The Ulster County Ballet’s original version of A Christmas Carol went through its own journey to become the modern Hudson Valley classic we know today. Twenty years ago, the dancers in the company came to choreographer Sara Miot with a humble request: Was there any way that the company could mount a Christmas related production that wasn’t The Nutcracker? Tchaikovsky’s beloved masterpiece has become so ubiquitous for contemporary dancers that they were, quite frankly, a little bit sick of it. There were no other Christmas ballet dances in the canon so Miot had to create one. The idea of adapting A Christmas Carol for ballet came up, but Miot wasn’t convinced until she thought about the story while listening to the work of the 20th Century British composer Vaughan Williams, whom Miot had grown up listening to. Suddenly, certain pieces of Williams’ work seemed to be a natural fit for different parts of Dickens’ tale. But the biggest challenge was yet to come.

“With The Nutcracker or Sleeping Beauty, the music is written for the story so a lot of the story telling work is already done for you,” explained co-Artistic Director Scarlett Fiero. Miot had to comb through all of Williams’ work and select pieces that created a narrative throughline.

They started small, staging just a few scenes from the first third of the story, to see how the audience would react. Every single costume was borrowed from another theater in the area. The initial reaction was positive enough that they added a bit more of the story the next year, and then more the following year. It took a total of ten years to finally finish staging the entire story – and by now, they finally have their own costumes.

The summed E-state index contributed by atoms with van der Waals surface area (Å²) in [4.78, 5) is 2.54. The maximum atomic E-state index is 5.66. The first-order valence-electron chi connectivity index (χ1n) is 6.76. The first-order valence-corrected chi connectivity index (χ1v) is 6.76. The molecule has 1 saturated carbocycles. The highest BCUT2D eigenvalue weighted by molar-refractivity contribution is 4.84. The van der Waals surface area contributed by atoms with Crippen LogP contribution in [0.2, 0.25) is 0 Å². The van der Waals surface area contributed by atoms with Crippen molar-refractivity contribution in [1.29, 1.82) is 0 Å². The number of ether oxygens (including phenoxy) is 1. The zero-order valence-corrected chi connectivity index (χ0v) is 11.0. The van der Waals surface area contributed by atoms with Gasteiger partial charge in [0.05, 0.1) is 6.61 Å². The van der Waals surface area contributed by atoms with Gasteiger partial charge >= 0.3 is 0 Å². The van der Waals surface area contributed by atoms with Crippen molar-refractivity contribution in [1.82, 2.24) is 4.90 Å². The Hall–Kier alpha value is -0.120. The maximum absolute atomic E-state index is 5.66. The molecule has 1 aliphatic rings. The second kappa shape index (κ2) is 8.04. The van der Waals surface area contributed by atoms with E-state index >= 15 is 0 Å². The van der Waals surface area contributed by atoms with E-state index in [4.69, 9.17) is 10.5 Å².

Be they spooky, intimate or lavish; all three productions of A Christmas Carol agree on what it is that has made the work endure since it was first published over 170 years ago.

“This isn’t just something to look at that’s pretty,” said Fiero. “It sends a strong message that you have to be accountable for your actions and that you have to ask yourself what is really meaningful in life. The story still gives hope in a very dismal time, that we are capable of change.”

“If Ebeneezer Scrooge, the old miserly humbug can be transformed into a worthwhile human being, then there’s hope for all humanity,” said Kruk.

“It’s like a resurrection, isn’t it?” mused Anderson. “If we go into the dark of the story, hopefully what is dark and needing transformation in us becomes awake to that, so when we come out of it, we come out of it illuminating the darkness a little bit more. Otherwise, why would we all want to revisit this story every year?”

Brian PJ Cronin is a freelance writer in Beacon, NY. You can find him online at brianpjcronin.com and on Twitter as @brianpjcronin.